Salivary Aldosterone, Central and Peripheral Mineralocorticoid Receptor Function and Their Impact on the Course of Depression
Background: Aldosterone and mineralocorticoid receptor (MR) function appear to play a role in depression. Central and peripheral biomarker parameters of MR function at baseline, their early (change within two weeks) and late (change within six weeks) plasticity were examined with regard to their rel...
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|Summary:||Background: Aldosterone and mineralocorticoid receptor (MR) function appear to play a role in depression. Central and peripheral biomarker parameters of MR function at baseline, their early (change within two weeks) and late (change within six weeks) plasticity were examined with regard to their relationship to clinical treatment outcome after six weeks in patients with acute major depression.
Methods: Twenty-four patients with major depression were examined three times during six weeks. Aldosterone and cortisol salvia samples were taken at 7:00 am before patients got out of bed. Easy to use e-devices were used to measure markers of central MR function, i.e. slow wave sleep (SWS) and heart rate variability (HRV). A newly developed scale determined salt taste intensity (STI) and salt pleasantness (SP) of a 0.9% salt solution. In addition, systolic blood pressure (SBP) and plasma electrolytes (Mg2+, Na+, K+) were determined as markers of peripheral MR activity. The relationship between the levels of these biomarkers at baseline, their early and late plasticity and the relative change in clinical outcome parameters (Hamilton Depression Rating Scale with 6 and 21 items, QIDS-SR-16 and BDI) after six weeks of treatment was investigated.
Results: By trend a higher baseline aldosterone to cortisol ratio (aldo/cort) (p < 0.1) and lower baseline SBP (p < 0.05) predicted poor outcome, independent of gender. Only in male patients lower baseline SP, lower SWS and higher HRV predicted beneficial outcome (p < 0.05). Likewise, in male patients low baseline Na+ appeared to be by trend predictive for a poor outcome (p = 0.050).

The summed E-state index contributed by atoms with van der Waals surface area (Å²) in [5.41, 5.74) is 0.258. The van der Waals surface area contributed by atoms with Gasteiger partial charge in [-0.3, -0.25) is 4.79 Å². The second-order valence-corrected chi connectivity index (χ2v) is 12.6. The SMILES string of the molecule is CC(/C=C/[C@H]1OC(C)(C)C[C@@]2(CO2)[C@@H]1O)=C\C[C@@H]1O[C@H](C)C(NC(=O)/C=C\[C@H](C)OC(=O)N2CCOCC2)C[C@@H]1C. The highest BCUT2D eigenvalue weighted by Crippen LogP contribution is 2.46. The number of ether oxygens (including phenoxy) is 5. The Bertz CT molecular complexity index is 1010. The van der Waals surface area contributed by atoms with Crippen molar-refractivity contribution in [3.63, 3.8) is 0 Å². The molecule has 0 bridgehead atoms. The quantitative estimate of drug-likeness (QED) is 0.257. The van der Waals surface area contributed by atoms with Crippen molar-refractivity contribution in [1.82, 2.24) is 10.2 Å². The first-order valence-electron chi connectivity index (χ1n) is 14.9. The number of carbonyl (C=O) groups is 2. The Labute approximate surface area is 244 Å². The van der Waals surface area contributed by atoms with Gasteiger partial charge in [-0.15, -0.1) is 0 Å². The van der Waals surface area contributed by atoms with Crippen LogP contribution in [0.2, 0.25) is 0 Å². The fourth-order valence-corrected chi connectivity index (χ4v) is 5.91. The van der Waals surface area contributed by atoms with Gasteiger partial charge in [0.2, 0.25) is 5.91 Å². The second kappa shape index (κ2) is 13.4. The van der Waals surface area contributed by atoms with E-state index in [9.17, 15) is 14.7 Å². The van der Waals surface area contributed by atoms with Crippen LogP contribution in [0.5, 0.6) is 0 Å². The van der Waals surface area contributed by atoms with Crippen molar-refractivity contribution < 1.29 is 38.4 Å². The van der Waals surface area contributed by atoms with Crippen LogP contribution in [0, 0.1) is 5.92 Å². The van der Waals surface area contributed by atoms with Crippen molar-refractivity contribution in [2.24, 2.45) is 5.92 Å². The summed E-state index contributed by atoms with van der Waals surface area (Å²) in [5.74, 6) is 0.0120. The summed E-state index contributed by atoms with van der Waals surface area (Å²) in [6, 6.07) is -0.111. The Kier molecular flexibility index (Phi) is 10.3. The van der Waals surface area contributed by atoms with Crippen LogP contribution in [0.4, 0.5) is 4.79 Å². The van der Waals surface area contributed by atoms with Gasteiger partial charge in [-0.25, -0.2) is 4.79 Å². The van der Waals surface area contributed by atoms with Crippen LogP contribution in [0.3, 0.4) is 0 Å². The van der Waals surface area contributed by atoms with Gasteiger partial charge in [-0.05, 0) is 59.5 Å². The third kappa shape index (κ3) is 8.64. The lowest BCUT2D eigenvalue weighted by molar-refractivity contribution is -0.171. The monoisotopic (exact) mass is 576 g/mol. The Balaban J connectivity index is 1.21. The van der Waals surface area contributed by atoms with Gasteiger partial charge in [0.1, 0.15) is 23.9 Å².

Independent of gender an early cortisol reduction (p < 0.05) did predict clinical improvement, whereas by trend an early SWS increase was associated with better outcome (p < 0.1). Only in female patients an early Na+/K+ ratio increase appeared to be related to a better outcome (p < 0.05).
By trend only in male patients a late HRV reduction was associated with beneficial outcome (p < 0.1).
Conclusion: Correlates of higher baseline central MR activation were associated with poorer clinical improvement, particularly in men. This contrasted with a lower sensitivity of peripheral MR function at baseline in more refractory patients. As one potential mechanism to consider, Na+ loss on the basis of dysfunctional peripheral MR function and additional environmental factors may trigger increased aldosterone secretion and consequently lead to a less favorable outcome.
Results for the parameter plasticity were heterogeneous. In the course of depression markers of increasing central as well as peripheral MR activation were found to be related to a favorable outcome. These makers were: decreasing cortisol (independent of aldosterone), increasing SWS, decreasing HRV and increasing Na+ plasma concentrations. Of note gender differences may exist in terms of MR function.
This study showcases the usefulness of biological markers, which can be obtained at bedside, to achieve individualized medicine in therapy refractory depression.|
|Physical Description:||167 Pages|